Pat Deuson is a fellow Echelon Press author. Her new book is SUPERIOR LONGING, about which more later. Tell us what you mean by “Approximate Chili”, Pat.
One of the great things about chili, besides taste and goodness, is that anyone can make it, and they can make it anyway they want. When I make chili I use every kind of bean I can find, and I use canned because really, why not? I’m especially fond of ceci, aka garbanzo or chick-peas [have you ever tried chickpea flour?] and then use every other kind of red, white, pink, speckled, or black bean around. While not a natural vegetarian, I prefer chili without any animal protein.
Since chili making isn’t an exact science, you might do something like this:
In a large pot sauté up a lot of diced white onion, a large amount of diced pepper – red, green, or yellow – with a goodly amount of crushed garlic in olive oil. When softened – and remember this won’t need to cook for all that long if you’ve used canned beans – add a large can of whole tomatoes that you’ve squished by hand and the can juices. If you like more tomatoey goodness, add some tomato sauce as well.
Now flavoring. I use chili powders [NM chili powder, CA chili powder, mysterious and unknown chili powder, paprika, regular and smoked, & cayenne] with a dash of pepper flakes for more heat, and spices: cumin, cloves, cinnamon, salt, sometimes coriander and sweeteners: a dollop of molasses and a sprinkle of dark brown sugar. Sometimes I use ketchup [ketchup was once a spicy ‘Asian’ sauce, and if you haven’t made your own (which you should immediately hide) it is a revelation] but I always use a bottle of beer – a fairly light beer. Give this a stir and add your choice of beans. Stir again, gently. If more liquid is needed I always add more beer, but water would do.
Turn the heat to medium low under the pot, and let the chili slowly raise to a simmer. Keep an eye on it and do stir from time to time and add more liquid if needed. Chili is fairly resistant to mishandling, but nothing tastes better for being scorched to the bottom of a pot. Stop cooking when it’s as thick as you want, and remember it will thicken as it cools. Like stew, chili is better the next day. And the day after that!
Chili is a meal, a side dish, a soup [more beer? broth? tomato juice? water?] and a life saver from the freezer, because another great thing about chili is that it freezes well.
This recipe was brought to you by the folks at Cooks Inn Cooking School, whose further adventures [some of which lead to murder] can be found in SUPERIOR LONGING, the first Neva Moore mystery, written by Patricia Deuson, published by Echelon Press and available from 9/15/11 until the end of time in most fine ebook formats such as Kindle, Nook, Smashwords and Omnilit and maybe others no one told me about. SUPERIOR LONGING has its own blog and Facebook page as well. Go visit them!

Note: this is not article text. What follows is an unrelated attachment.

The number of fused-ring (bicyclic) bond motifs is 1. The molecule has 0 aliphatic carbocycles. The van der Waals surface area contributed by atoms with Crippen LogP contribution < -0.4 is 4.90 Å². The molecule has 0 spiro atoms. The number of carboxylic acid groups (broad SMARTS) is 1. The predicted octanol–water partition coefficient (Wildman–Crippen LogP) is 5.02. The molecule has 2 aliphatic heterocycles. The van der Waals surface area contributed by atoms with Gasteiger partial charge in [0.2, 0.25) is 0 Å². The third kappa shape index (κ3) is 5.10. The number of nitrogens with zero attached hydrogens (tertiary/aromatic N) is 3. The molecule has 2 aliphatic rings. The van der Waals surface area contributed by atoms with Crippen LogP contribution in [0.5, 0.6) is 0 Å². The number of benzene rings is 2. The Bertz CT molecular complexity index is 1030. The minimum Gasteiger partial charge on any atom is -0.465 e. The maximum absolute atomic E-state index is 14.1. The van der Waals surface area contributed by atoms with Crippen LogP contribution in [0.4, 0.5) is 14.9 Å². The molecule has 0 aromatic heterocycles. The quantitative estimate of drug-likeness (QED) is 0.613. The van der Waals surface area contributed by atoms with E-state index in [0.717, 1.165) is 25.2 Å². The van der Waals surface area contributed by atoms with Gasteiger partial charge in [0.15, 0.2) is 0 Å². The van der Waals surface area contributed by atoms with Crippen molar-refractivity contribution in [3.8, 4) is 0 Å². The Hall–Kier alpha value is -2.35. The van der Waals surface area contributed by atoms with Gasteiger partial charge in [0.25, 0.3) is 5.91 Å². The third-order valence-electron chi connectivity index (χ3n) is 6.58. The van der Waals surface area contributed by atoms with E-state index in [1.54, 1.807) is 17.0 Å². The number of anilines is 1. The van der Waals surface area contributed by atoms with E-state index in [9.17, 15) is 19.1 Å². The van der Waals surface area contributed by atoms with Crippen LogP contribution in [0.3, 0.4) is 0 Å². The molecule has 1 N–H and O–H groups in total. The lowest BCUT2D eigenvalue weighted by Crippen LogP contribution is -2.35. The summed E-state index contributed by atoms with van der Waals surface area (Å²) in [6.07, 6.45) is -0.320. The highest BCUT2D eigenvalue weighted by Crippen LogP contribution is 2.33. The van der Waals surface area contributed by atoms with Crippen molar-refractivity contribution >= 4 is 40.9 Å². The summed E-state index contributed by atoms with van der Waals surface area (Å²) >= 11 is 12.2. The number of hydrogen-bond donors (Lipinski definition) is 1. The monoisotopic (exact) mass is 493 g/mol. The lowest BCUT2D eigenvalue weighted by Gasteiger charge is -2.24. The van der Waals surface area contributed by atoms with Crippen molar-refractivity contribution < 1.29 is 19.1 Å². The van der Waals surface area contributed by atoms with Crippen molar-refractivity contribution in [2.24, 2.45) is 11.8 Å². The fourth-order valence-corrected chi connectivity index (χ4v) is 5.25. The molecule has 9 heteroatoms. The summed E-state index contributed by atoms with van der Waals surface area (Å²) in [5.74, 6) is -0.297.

Yeah, that’s the kind of recipe I like. 🙂
Meanwhile, I’ll be guesting on Sylvia Dickey Smith’s Blog Talk Radio half-hour interview show. Here is the link: Writing Strong Women. The show is live at 1:00pm CDT. If you can’t listen live, please pop in and listen to the archived show.
WRITING PROMPT: Pick any three characters, of your own or someone else’s. As a thought experiment, how would they make chili if they were tasked to do so?
Pat DeusonAugust 29, 2011 at 8:54am
Thanks for inviting me to Fantasies, mysteries, comedies, recipes. I feel right at home here!
Marian AllenAugust 29, 2011 at 9:16am
So glad you could visit! Sounds like you cook the way I do. 🙂
Bob SanchezAugust 29, 2011 at 11:42am
I like it hot, but not so hot it burns a hole in my tongue.
Pat DeusonAugust 29, 2011 at 12:05pm
Very true Bob! It’s just another nice thing about chili – if you don’t make it too hot you can actually taste it.
Cindy SampleAugust 29, 2011 at 1:17pm
My character would add chocolate to her chili and call it Chili Mole. Chock full of antioxidants. I can always find a way to justify chocolate consumption.
Pat DeusonAugust 29, 2011 at 2:45pm
A brilliant idea! I wonder if you’d have to leave cinnamon out?
Alex J. CavanaughAugust 29, 2011 at 2:33pm
As long as it’s spicy, I’ll eat any type of chili.
Pat DeusonAugust 29, 2011 at 2:45pm
Or almost anything!
Ellis VidlerAugust 30, 2011 at 7:34am
Kate in Haunting Refrain would open a can of chili and be done with it. Claire, from Cold Comfort, would spend the afternoon tasting and tweaking as it simmered. 🙂 Fun idea, Pat. I’m looking forward to Superior Longing and seeing how your characters do it.
At the first cold snap of autumn, my sister and I both make chili, just as our mother did. Ours has a little spaghetti in it–Kentucky style. We love chili.
Marian AllenAugust 30, 2011 at 10:24am
Ellis–with spaghetti is the only way to fly! lol
Chili with cinnamon and jazz like that is what I think of as Cincinnati chili. I loves me some Skyline Chili!
Pat DeusonSeptember 1, 2011 at 8:41am
@Ellis Vidler –
Thanks, Ellis! Food often carries family memories , the rituals we observed as we grew. I know I’ve got a few – although I too have ‘tweaked’ them.
Pat DeusonSeptember 1, 2011 at 8:45am
Cincinnati!?!? Very interesting! I started using what we often think of as ‘pie’ spices when I saw how much they added to the savory dishes I ate in Egypt or Morocco or in West Africa. A different palate!, and very tasty too.
thanks for letting me stop by, Marion.
Marian AllenSeptember 1, 2011 at 9:11am
Very glad to have you visit! What’s Cooking America said, “Macedonian immigrant Tom Kiradjieff created Cincinnati chili in 1922. With his brother, John, Kiradjieff opened a small Greek restaurant called the Empress. The restaurant did poorly however, until Kiradjieff started offering a chili made with Middle Eastern spices, which could be served in a variety of ways.” So, if you go to the store and find a can of “Sky Line Chili” or “Cincinnati Chili”, you’ll probably like it! Outside of Texas, they say, Cincinnati is the chili capital of the world. 🙂